Two days before the Article 29 Working Party (“WP29”) issued its joint statement regarding the Schrems judgement, and just a few days after we were warned not to expect any co-ordinated response from the German DPAs until various discussions had been completed, the Data Protection regulator of Schleswig-Holstein issued a controversial statement on its approach to international transfers post 6 October 2015.
The statement considers the basis of the judgement of the European Court of Justice, and results in a fairly damning conclusion that even Standard Contractual Clauses cannot fill the gap left by the demise of safe harbour. This is on the basis that US companies cannot comply with the guarantee they must give in the Standard Contractual Terms that they are not subject to laws which would make it impossible to comply with the contractual obligations.
As a result, the Schleswig-Holstein DPA considers data controllers in the EU should consider terminating their contracts containing Standard Contractual Clauses (and presumably stop transferring data as a result) or suspending data transfers under the terms of the Clauses.
If companies don’t do this, the DPA will consider whether to issue an administrative order to require the suspension of transfers, and notes that transfers which do not have a legal basis can be punished with a fine of up to €300,000.
It appears that for this DPA, the only legitimate transfers of data to the US in the current climate are those made with very specific informed consent, which would be impossible to obtain in the case of employees, and unlikely to be possible in the case of other personal data too.
This leaves the only other permissible exemption, which is for the performance of or implementation of pre-contractual measures in relation to a contract between the data controller and data subject, or for the conclusion or performance of a contract which is entered into in the interests of a data subject. However, neither of these exemptions will assist anyone seeking to transfer employee data to the US.
The DPA did not comment on the validity of Binding Corporate Rules in this scenario. Whilst some commentators believe that this omission suggests they would be acceptable, on the basis of the staunch approach taken above, I wouldn’t be so sure. At present, Binding Corporate Rules in essence require the data controller to make an assessment of adequacy; in light of all of the information released to date, that assessment is a tricky one.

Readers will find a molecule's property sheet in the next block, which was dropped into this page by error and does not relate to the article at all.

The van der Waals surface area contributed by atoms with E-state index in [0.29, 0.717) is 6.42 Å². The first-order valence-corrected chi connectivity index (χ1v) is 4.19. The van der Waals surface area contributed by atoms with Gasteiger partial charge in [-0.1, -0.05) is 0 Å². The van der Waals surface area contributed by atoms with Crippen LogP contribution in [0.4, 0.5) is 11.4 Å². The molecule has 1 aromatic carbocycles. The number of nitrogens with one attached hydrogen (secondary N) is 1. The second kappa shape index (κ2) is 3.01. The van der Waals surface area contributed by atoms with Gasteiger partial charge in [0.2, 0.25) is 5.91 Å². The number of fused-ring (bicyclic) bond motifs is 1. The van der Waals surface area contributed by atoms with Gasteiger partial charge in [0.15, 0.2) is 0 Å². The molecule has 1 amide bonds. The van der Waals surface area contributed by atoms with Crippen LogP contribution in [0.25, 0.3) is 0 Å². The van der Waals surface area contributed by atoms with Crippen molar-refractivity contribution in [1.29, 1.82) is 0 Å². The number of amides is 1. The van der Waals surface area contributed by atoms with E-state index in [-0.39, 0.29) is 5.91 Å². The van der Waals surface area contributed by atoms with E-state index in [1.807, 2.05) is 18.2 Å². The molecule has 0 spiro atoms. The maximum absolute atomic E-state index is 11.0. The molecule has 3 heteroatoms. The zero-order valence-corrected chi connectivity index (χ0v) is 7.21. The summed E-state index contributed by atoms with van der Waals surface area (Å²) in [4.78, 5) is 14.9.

This shouldn’t come as too much of a surprise – this particular DPA has a history of criticising Safe Harbor. Back in 2010, they highlighted issues with the lack of enforcement by the FTC – we’ve written previously here on the German regulators’ relationship with Safe Harbor.
If your German entity is based in the German state of Schleswig-Holstein, you do need to take note. It will be very easy (as the WP29 has already suggested) for the DPA to check the Safe Harbor register to see who is registered and therefore relying on Safe Harbor; contact may not be in the too distant future.
But if you are in one of the other German states or elsewhere in Europe – don’t panic. No other DPA has come up with such a restrictive position – this is the Schleswig-Holstein DPA’s own interpretation of the Schrems ruling. One could comment that this doesn’t augur well for the DPA “one-stop-shop” under the proposed EU Data Protection Regulation (for more on this, see our article on the scope of jurisdiction of DPAs in our article here about the European Court’s ruling in the Weltimmo case).
And the WP29 statement, which comes from a body with a representative from each DPA, sends a very different message – although the WP29 has said that it will “continue its analysis on the impact of” the Schrems ruling “on other transfer tools” Standard Contractual Clauses are still on the approved list, and very much the favoured option, at least in the short term. So, in stepping away from the crowd, has the Schleswig-Holstein DPA gone a bit too far ?
Gayle McFarlane, Andre Bywater and Jonathan Armstrong are lawyers with Cordery in London where they focus on regulatory compliance, processes and investigations.
Gayle McFarlane, Cordery, Lexis House, 30 Farringdon Street, London, EC4A 4HH
Office: +44 (0)207 118 2700
André Bywater, Cordery, Lexis House, 30 Farringdon Street, London, EC4A 4HH
Office: +44 (0)207 075 1785
Jonathan Armstrong, Cordery, Lexis House, 30 Farringdon Street, London, EC4A 4H
Office: +44 (0)207 075 1784